known to be duplicative of another program. Such program was 
not included in any report from the Government Accountability 
Office to Congress pursuant to section 21 of Public Law 111-139 
or identified in the most recent Catalog of Federal Domestic 
Assistance published pursuant to the Federal Program 
Information Act (Public Law 95-220, as amended by Public Law 
98-169) as relating to other programs.

                Preemption of State, Local or Tribal Law

    This bill is not intended to preempt any State, local or 
tribal law.

         Changes in Existing Law Made by the Bill, as Reported

  In compliance with clause 3(e) of rule XIII of the Rules of 
the House of Representatives, changes in existing law made by 
the bill, as reported, are shown as follows (existing law 
proposed to be omitted is enclosed in black brackets, new 
matter is printed in italic, and existing law in which no 
change is proposed is shown in roman):

                  MARINE MAMMAL PROTECTION ACT OF 1972




           *       *       *       *       *       *       *
         TITLE I--CONSERVATION AND PROTECTION OF MARINE MAMMALS


                       Moratorium and Exceptions

  Sec. 101. (a) There shall be a moratorium on the taking and 
importation of marine mammals and marine mammal products, 
commencing on the effective date of this Act, during which time 
no permit may be issued for the taking of any marine mammal and 
no marine mammal or marine mammal product may be imported into 
the United States except in the following cases:
          (1) Consistent with the provisions of section 104, 
        permits may be issued by the Secretary for taking, and 
        importation for purposes of scientific research, public 
        display, photography for educational or commercial 
        purposes, or enhancing the survival or recovery of a 
        species or stock, or for importation of polar bear 
        parts (other than internal organs) taken in sport hunts 
        in Canada. Such permits, except permits issued under 
        section 104(c)(5), may be issued if the taking or 
        importation proposed to be made is first reviewed by 
        the Marine Mammal Commission and the Committee of 
        Scientific Advisors on Marine Mammals established under 
        title II. The Commission and Committee shall recommend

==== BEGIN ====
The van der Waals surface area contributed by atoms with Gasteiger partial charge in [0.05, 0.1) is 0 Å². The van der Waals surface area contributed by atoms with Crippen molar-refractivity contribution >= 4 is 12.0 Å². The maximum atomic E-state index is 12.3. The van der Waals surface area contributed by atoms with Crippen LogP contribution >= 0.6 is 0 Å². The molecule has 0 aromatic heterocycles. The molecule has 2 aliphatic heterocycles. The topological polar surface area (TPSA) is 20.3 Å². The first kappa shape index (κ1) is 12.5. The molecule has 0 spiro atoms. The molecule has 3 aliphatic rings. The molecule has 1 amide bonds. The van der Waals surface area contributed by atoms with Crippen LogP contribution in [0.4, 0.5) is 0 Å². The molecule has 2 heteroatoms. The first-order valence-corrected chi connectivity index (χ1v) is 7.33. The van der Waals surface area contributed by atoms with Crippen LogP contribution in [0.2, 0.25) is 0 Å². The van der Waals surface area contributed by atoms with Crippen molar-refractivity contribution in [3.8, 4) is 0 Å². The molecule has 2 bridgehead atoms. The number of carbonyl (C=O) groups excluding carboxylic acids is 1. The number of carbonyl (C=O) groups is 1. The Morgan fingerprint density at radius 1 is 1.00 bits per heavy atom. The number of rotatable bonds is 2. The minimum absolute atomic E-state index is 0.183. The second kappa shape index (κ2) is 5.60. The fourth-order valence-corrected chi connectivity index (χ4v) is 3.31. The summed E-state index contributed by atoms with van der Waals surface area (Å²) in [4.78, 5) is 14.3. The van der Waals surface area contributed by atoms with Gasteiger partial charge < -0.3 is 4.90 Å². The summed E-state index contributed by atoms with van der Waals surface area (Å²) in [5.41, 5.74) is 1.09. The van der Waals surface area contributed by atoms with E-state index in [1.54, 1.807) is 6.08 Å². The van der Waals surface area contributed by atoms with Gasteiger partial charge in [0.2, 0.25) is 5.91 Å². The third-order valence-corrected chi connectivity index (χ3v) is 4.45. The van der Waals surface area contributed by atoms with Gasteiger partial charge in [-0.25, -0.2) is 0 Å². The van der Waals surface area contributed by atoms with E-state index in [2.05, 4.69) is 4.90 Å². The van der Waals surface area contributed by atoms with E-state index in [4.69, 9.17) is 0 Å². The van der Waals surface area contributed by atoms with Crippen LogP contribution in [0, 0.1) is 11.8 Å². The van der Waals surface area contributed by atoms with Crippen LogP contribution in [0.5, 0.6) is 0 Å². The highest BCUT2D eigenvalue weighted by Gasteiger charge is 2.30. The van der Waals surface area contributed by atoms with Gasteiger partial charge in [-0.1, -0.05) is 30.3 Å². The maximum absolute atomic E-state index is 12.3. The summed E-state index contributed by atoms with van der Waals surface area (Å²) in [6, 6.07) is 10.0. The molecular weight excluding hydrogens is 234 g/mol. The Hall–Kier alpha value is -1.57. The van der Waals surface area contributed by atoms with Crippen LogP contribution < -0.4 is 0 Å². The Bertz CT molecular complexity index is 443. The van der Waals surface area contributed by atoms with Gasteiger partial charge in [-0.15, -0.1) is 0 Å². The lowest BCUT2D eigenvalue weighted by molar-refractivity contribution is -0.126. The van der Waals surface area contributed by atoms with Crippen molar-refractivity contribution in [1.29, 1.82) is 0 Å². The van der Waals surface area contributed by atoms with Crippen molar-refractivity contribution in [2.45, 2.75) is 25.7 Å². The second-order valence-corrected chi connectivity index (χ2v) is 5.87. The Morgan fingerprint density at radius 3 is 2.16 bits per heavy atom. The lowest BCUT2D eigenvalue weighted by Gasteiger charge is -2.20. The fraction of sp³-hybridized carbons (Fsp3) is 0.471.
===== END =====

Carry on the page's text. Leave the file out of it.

any proposed taking or importation, other than 
        importation under section 104(c)(5), which is 
        consistent with the purposes and policies of section 2 
        of this Act. If the Secretary issues such a permit for 
        importation, the Secretary shall issue to the importer 
        concerned a certificate to that effect in such form as 
        the Secretary of the Treasury prescribes, and such 
        importation may be made upon presentation of the 
        certificate to the customs officer concerned.
          (2) Marine mammals may be taken incidentally in the 
        course of commercial fishing operations and permits may 
        be issued therefor under section 104 subject to 
        regulations prescribed by the Secretary in accordance 
        with section 103, or in lieu of such permits, 
        authorizations may be granted therefor under section 
        118, subject to regulations prescribed under that 
        section by the Secretary without regard to section 103. 
        Such authorizations may be granted under title III with 
        respect to purse seine fishing for yellowfin tuna in 
        the eastern tropical Pacific Ocean, subject to 
        regulations prescribed under that title by the 
        Secretary without regard to section 103. In any event 
        it shall be the immediate goal that the incidental kill 
        or incidental serious injury of marine mammals 
        permitted in the course of commercial fishing 
        operations be reduced to insignificant levels